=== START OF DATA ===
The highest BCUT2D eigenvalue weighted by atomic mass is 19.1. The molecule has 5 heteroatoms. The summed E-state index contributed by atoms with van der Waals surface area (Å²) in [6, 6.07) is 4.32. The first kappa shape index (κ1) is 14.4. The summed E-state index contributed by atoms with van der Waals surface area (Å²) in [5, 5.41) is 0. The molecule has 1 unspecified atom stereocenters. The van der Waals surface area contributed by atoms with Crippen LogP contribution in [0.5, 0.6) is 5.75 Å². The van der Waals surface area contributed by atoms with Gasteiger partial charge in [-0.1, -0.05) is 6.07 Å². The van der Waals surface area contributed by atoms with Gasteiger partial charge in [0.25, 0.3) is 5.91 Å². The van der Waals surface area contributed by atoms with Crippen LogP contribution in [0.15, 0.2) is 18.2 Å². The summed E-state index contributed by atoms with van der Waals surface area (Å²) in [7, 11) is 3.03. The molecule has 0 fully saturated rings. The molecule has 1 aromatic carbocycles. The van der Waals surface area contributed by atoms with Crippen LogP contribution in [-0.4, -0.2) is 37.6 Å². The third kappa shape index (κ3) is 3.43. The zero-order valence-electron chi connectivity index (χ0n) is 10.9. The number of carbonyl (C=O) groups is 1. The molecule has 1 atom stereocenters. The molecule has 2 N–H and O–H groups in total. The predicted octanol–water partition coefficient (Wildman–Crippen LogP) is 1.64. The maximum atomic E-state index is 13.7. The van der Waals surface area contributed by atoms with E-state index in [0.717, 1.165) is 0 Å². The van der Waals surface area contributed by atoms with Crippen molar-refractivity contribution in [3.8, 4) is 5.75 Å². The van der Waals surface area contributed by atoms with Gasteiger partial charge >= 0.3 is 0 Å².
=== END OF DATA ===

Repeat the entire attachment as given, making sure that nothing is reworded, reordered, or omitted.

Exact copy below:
The highest BCUT2D eigenvalue weighted by atomic mass is 19.1. The molecule has 5 heteroatoms. The summed E-state index contributed by atoms with van der Waals surface area (Å²) in [6, 6.07) is 4.32. The first kappa shape index (κ1) is 14.4. The summed E-state index contributed by atoms with van der Waals surface area (Å²) in [5, 5.41) is 0. The molecule has 1 unspecified atom stereocenters. The van der Waals surface area contributed by atoms with Crippen LogP contribution in [0.5, 0.6) is 5.75 Å². The van der Waals surface area contributed by atoms with Gasteiger partial charge in [-0.1, -0.05) is 6.07 Å². The van der Waals surface area contributed by atoms with Gasteiger partial charge in [0.25, 0.3) is 5.91 Å². The van der Waals surface area contributed by atoms with Crippen LogP contribution in [0.15, 0.2) is 18.2 Å². The summed E-state index contributed by atoms with van der Waals surface area (Å²) in [7, 11) is 3.03. The molecule has 0 fully saturated rings. The molecule has 1 aromatic carbocycles. The van der Waals surface area contributed by atoms with Crippen LogP contribution in [-0.4, -0.2) is 37.6 Å². The third kappa shape index (κ3) is 3.43. The zero-order valence-electron chi connectivity index (χ0n) is 10.9. The number of carbonyl (C=O) groups is 1. The molecule has 1 atom stereocenters. The molecule has 2 N–H and O–H groups in total. The predicted octanol–water partition coefficient (Wildman–Crippen LogP) is 1.64. The maximum atomic E-state index is 13.7. The van der Waals surface area contributed by atoms with E-state index in [0.717, 1.165) is 0 Å². The van der Waals surface area contributed by atoms with Crippen molar-refractivity contribution in [3.8, 4) is 5.75 Å². The van der Waals surface area contributed by atoms with Gasteiger partial charge >= 0.3 is 0 Å².